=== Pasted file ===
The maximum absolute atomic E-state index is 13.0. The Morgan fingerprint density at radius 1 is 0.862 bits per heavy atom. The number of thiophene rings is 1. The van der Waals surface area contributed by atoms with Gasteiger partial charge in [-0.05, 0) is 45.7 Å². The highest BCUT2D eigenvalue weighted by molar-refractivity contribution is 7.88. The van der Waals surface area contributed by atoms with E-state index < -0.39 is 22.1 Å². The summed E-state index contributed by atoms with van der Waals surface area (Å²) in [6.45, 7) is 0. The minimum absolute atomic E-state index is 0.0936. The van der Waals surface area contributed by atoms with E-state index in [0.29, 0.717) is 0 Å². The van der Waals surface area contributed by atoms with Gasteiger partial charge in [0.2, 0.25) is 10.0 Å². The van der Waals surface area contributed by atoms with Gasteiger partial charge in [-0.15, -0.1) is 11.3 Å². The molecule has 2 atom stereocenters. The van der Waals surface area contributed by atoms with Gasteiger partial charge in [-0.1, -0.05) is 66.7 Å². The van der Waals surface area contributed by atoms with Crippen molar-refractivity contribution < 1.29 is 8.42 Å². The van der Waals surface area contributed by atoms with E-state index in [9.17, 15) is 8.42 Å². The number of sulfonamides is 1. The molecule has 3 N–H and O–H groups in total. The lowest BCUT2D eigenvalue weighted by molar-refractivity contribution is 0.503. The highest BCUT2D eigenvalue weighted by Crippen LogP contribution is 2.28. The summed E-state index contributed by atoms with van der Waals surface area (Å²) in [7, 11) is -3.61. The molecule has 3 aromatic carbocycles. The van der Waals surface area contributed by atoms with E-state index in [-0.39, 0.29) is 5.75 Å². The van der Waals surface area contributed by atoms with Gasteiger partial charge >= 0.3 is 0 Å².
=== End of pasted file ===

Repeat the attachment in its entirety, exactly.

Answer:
The maximum absolute atomic E-state index is 13.0. The Morgan fingerprint density at radius 1 is 0.862 bits per heavy atom. The number of thiophene rings is 1. The van der Waals surface area contributed by atoms with Gasteiger partial charge in [-0.05, 0) is 45.7 Å². The highest BCUT2D eigenvalue weighted by molar-refractivity contribution is 7.88. The van der Waals surface area contributed by atoms with E-state index < -0.39 is 22.1 Å². The summed E-state index contributed by atoms with van der Waals surface area (Å²) in [6.45, 7) is 0. The minimum absolute atomic E-state index is 0.0936. The van der Waals surface area contributed by atoms with E-state index in [0.29, 0.717) is 0 Å². The van der Waals surface area contributed by atoms with Gasteiger partial charge in [0.2, 0.25) is 10.0 Å². The van der Waals surface area contributed by atoms with Gasteiger partial charge in [-0.15, -0.1) is 11.3 Å². The molecule has 2 atom stereocenters. The van der Waals surface area contributed by atoms with Gasteiger partial charge in [-0.1, -0.05) is 66.7 Å². The van der Waals surface area contributed by atoms with Crippen molar-refractivity contribution < 1.29 is 8.42 Å². The van der Waals surface area contributed by atoms with E-state index in [9.17, 15) is 8.42 Å². The number of sulfonamides is 1. The molecule has 3 N–H and O–H groups in total. The lowest BCUT2D eigenvalue weighted by molar-refractivity contribution is 0.503. The highest BCUT2D eigenvalue weighted by Crippen LogP contribution is 2.28. The summed E-state index contributed by atoms with van der Waals surface area (Å²) in [7, 11) is -3.61. The molecule has 3 aromatic carbocycles. The van der Waals surface area contributed by atoms with E-state index in [-0.39, 0.29) is 5.75 Å². The van der Waals surface area contributed by atoms with Gasteiger partial charge >= 0.3 is 0 Å².